Paying it forward? What’s that altruistic behaviour about and why might it be good for companies to encourage? Paying it forward is paying for the next person and people are more generous when they do that. Pay what you want, another model, can also be used by sustainable companies. The more we think, the more likely we are to indulge ourselves in more dessert. When we feel good about ourselves we’re more likely to indulge. There’s long been thought to be a genetic influence on how much alcohol people drink. Now there’s some proof. There’s a gene that regulates alcohol consumption in mice, just isolated at Newcastle Uni in the UK.
A new analysis of 50 studies finds that thinking before you eat can actually undermine your dieting goals. When we think, we often simply come up with reasons why we deserve that extra piece of pumpkin pie.
UK researchers have discovered a gene that regulates alcohol consumption and when faulty can cause excessive drinking. They have also identified the mechanism underlying this phenomenon.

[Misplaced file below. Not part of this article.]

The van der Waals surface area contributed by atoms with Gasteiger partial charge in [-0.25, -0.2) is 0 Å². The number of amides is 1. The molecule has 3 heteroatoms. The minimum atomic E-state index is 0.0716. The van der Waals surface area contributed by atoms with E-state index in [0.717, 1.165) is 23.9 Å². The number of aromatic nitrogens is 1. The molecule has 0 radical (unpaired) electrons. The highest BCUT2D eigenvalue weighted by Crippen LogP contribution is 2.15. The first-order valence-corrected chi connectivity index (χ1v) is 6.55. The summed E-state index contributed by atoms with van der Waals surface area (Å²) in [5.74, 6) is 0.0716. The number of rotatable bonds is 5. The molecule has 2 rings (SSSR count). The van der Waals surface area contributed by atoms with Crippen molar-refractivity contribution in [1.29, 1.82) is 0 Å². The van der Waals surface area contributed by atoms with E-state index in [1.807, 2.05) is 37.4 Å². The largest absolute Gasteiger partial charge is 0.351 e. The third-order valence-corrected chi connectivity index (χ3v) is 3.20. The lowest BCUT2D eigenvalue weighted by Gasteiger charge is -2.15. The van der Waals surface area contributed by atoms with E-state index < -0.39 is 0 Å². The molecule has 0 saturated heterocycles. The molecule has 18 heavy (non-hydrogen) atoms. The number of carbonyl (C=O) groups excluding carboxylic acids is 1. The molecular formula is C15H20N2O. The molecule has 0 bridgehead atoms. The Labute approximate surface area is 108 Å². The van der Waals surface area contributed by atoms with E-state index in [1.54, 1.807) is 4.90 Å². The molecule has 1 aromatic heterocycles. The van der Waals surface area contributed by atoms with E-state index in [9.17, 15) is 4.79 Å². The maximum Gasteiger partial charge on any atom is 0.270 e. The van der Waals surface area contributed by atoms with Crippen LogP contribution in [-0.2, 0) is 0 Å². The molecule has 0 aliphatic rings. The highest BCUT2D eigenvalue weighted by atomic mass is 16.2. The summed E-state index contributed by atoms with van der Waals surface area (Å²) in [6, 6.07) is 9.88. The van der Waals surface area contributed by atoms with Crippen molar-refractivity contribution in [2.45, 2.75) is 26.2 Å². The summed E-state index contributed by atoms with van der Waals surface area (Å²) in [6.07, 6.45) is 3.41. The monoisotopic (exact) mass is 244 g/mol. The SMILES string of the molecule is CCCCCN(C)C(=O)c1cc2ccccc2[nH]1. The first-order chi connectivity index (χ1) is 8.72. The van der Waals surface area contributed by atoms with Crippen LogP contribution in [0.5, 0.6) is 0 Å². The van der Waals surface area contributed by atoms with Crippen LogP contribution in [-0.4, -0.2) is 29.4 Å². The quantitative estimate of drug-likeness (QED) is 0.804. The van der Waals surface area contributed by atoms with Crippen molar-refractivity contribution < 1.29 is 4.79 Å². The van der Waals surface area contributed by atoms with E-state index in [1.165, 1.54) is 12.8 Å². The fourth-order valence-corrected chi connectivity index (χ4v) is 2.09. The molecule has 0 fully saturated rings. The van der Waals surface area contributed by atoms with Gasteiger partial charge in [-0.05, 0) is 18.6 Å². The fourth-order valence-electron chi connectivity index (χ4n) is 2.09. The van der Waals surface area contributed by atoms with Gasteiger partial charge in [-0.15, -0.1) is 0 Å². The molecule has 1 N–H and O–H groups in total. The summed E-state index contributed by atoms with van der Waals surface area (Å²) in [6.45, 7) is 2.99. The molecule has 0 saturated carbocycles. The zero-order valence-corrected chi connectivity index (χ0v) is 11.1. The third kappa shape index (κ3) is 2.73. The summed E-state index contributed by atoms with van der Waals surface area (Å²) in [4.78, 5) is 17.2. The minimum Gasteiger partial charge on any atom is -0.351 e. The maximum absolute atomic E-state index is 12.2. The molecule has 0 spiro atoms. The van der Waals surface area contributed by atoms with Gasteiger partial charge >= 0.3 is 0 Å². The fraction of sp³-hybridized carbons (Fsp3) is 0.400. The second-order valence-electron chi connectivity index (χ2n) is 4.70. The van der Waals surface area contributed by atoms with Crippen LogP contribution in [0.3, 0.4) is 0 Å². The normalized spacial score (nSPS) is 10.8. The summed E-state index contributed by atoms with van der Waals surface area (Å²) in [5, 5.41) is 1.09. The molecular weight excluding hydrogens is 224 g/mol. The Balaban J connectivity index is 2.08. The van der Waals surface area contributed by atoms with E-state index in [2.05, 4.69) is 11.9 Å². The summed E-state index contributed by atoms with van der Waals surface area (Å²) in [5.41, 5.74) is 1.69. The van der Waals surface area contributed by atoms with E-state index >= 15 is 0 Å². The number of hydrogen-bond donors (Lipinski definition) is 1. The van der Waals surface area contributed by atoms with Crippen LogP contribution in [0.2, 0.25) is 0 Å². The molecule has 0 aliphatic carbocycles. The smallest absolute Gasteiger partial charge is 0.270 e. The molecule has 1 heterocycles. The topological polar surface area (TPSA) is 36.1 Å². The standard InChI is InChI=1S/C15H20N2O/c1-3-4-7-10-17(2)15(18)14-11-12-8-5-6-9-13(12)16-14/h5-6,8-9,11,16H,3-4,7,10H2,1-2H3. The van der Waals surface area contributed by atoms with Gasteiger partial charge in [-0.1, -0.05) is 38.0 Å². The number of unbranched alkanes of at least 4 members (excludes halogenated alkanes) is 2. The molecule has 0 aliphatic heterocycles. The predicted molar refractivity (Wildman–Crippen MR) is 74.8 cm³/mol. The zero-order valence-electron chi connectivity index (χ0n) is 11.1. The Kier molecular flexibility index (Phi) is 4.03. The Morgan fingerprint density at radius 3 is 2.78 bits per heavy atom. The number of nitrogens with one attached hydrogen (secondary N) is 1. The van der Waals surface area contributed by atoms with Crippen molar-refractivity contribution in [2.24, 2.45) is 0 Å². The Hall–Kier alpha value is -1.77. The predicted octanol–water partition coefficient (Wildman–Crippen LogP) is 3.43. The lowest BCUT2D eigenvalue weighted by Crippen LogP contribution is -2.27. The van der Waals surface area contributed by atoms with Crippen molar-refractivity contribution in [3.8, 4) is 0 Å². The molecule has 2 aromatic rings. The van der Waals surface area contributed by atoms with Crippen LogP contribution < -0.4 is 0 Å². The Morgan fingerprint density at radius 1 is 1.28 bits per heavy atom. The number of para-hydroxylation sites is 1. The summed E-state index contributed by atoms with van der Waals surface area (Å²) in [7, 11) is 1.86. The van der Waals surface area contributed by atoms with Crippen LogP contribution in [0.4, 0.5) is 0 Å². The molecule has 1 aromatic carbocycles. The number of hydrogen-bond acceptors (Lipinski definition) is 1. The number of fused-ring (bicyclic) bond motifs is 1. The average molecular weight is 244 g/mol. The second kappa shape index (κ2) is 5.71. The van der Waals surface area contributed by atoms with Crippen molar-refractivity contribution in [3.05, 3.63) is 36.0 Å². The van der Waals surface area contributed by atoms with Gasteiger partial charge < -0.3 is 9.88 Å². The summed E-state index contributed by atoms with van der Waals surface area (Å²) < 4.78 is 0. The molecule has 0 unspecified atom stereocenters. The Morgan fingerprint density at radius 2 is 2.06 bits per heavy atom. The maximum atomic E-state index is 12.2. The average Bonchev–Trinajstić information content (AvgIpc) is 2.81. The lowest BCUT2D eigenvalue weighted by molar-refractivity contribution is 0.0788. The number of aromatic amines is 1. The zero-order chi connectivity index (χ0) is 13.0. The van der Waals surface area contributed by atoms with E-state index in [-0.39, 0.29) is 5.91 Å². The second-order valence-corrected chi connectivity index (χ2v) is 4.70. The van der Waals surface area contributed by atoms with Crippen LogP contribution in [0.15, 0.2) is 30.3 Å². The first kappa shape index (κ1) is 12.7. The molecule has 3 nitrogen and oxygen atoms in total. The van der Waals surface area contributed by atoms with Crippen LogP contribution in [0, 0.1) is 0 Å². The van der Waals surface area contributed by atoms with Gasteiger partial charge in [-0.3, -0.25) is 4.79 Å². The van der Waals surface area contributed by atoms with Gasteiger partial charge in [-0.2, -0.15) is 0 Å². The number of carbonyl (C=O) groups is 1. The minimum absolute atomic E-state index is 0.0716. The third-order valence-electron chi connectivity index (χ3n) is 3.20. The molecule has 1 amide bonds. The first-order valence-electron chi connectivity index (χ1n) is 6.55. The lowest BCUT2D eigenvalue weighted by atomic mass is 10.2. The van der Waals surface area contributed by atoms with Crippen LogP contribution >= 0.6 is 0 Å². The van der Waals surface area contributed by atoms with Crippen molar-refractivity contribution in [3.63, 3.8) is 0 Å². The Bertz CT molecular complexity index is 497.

Researchers found that shoppers spend more money when engaged in a chain of goodwill known as “Pay-it-forward” than when they can name their own price.
If oxytocin is administered to men and if they are shown pictures of their partner, the bonding hormone stimulates the reward center in the brain, increasing the attractiveness of the partner, and strengthening monogamy.
Archaeologists working in Nepal have uncovered evidence of a structure at the birthplace of the Buddha dating to the sixth century B.C.
The more women there are on a corporate board the less a company pays for its acquisitions, according to a new study
Although PCBs have been banned in the United States since 1979, University of Montreal and CHU Sainte-Justine researcher Maryse Bouchard has found that higher levels of the toxin was associated with lower cognitive performance in seniors.
It's never too late to get physically active, with even those starting relatively late in life reaping significant health benefits, finds research published online in the British Journal of Sports Medicine.
Eight of 16 patients participating in a study of an experimental immune system therapy directed against the most aggressive malignant brain tumors – glioblastoma multiforme – survived longer than five years after diagnosis